I need to take between 5 and 6 units of insulin just for one cup of chili. And the chili also includes ground beef, tomatoes, onions and bell peppers. It is a far cry from just beans. My blood sugar reacts to carbohydrate far more than average for a person of my weight, though. It is unlikely that your mother would need nearly that much insulin. My suggestion is to try a specific weight or measurement of a specific recipe one time. Record BG readings before and about 4 hours after, along with the dose of insulin. Adjust insulin dose the next time according to your findings. Then when you try different recipes that include beans, you can compare the likely number of carbs to the original recipe and go up or down on the insulin dose accordingly.
I know it all seems almost overwhelming at first. But I encourage you to take some time to read up on diabetes generally. As you get a better handle on it, you’ll see that it really is manageable, but don’t expect to be perfect at it. None of us are.
I’d encourage you to read either Using Insulin by John Walsh or Think Like a Pancreas by Gary Scheiner. Both are available through Amazon or almost any bookstore. Or perhaps your local library has a copy.
After I was diagnosed as a type 1, after setting my starting doses my endo was going to turn me back over to my PCP. I felt certain that she knew little about diabetes; after all, she had treated me for a year and a half as a type 2 and said she didn’t want to put me on insulin because she was afraid I’d try to adjust my insulin doses myself. My endo later told me “But that’s what you are supposed to do!”
Anyway, I got the first of those books I mentioned and did just that - used the information to get my doses adjusted before I even went back to my PCP. I don’t think she even knows how to use I:C ratios. She acted like she didn’t know what I was talking about. I think she’s still back in set doses or sliding scale days.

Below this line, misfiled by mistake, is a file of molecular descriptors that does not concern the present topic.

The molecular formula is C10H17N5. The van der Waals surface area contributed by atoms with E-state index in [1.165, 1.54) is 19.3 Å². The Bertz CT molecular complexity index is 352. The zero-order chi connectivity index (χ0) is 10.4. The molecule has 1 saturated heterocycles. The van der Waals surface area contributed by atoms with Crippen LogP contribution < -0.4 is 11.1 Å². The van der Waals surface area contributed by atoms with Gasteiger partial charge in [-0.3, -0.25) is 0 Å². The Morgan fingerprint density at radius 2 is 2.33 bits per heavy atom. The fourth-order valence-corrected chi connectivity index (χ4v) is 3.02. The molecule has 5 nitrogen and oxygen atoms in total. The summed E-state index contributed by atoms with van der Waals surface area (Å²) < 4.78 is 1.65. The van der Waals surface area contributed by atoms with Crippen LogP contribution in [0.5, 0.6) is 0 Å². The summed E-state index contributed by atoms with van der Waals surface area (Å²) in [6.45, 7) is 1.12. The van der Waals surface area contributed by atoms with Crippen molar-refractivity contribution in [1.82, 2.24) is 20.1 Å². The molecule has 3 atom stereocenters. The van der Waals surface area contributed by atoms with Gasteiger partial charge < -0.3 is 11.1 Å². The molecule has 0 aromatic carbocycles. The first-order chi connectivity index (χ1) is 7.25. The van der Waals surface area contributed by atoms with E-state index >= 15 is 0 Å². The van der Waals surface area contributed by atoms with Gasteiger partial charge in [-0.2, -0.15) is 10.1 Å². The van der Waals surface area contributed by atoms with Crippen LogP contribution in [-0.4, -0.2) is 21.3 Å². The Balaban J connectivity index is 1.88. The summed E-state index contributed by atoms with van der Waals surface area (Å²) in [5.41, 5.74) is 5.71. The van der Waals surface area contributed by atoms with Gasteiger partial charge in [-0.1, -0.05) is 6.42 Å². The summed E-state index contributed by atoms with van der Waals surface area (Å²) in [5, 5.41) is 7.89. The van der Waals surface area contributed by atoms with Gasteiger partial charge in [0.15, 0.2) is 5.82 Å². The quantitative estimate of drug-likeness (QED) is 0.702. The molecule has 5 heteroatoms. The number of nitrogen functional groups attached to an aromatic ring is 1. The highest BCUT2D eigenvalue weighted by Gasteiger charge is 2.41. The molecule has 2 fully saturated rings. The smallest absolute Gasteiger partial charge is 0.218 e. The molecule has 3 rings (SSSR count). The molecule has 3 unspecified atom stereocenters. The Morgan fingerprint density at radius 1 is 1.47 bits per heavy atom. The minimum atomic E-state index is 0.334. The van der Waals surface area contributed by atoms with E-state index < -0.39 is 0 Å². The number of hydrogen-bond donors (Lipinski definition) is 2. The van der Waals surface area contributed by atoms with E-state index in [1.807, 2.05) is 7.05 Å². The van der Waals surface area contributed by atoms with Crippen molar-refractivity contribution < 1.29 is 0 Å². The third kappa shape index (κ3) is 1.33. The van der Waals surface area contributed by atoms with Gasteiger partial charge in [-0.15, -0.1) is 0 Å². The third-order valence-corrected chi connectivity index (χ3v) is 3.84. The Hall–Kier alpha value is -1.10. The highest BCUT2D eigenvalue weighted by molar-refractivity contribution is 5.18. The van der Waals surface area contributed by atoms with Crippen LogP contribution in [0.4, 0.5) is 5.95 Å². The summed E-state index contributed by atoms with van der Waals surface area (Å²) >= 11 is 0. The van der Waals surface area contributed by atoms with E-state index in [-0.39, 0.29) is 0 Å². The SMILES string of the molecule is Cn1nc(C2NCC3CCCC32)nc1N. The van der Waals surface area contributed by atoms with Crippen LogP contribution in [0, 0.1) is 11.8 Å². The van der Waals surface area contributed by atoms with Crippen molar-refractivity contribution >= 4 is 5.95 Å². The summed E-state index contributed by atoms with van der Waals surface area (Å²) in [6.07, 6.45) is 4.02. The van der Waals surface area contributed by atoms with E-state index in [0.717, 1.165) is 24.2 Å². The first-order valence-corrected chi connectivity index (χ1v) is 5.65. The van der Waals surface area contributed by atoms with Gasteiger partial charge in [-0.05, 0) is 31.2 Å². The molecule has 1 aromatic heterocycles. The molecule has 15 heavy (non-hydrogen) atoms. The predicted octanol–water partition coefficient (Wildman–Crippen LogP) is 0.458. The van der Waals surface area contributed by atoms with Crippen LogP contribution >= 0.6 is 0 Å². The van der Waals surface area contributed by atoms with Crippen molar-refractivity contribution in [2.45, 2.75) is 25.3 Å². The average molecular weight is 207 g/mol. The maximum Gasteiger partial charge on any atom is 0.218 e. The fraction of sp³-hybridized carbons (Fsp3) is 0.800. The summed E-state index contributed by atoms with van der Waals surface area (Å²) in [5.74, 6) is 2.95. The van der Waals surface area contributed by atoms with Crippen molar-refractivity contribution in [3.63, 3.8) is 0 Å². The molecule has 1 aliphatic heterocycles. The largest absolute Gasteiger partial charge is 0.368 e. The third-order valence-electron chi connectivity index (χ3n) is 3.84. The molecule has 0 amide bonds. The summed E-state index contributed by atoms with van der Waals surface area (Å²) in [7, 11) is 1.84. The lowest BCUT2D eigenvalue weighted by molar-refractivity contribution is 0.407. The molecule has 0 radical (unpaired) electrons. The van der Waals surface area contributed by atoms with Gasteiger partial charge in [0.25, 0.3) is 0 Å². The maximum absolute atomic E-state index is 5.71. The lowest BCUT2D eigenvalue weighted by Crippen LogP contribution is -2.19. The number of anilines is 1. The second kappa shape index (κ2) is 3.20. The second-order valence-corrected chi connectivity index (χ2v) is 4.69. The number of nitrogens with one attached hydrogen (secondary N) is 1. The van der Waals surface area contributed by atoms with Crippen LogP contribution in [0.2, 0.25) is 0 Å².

I think the information in those books will help you to get a better handle on the insulin situation. You can ignore the charts with starting ratios, as once you were given a place to start, you need to move on to adjusting based upon experience. But you’ll learn to see how various things affect dosage. And you’ll be in a better position to work with your mother’s endo or CDE.
Be aware that those of us on insulin are likely to have some hypos. Some doctors and CDEs who don’t have diabetes themselves seem to almost panic at the thought of a hypo and keep their patients at too high a BG level as a result. They are especially afraid of hypos among the elderly. And there is reason for that. Hypos are particularly dangerous for anyone with heart disease. I’m age 75, and have had hypos as low as 30 and was able to treat it myself without any assistance. But not all elderly can get away with that. I don’t have heart disease or other major comorbidities, though. By contrast, my friend’s aunt was found unresponsive with a BG of 31 one morning. She was in a coma from which she never recovered. So doctors have reason to be concerned about risking severe hypos. But mild hypos won’t really hurt most of us, at least not in the short term.
Oh, don’t be so afraid to experiment due to fear of highs, either. Just last night I went out to eat at a fancy place for my birthday and ended up spiking to 263 three hours later. Last year it ended up with a spike to 307 after my birthday dinner. But both times I corrected and within six hours from original bolus, I was back under 140 again. It is not something one wants to do often, but I consider it worth it to try something different. As long as I have good control most of the time, things are good. I’ve consistently had an A1c under 6.0 since on insulin, and many aren’t able to do that.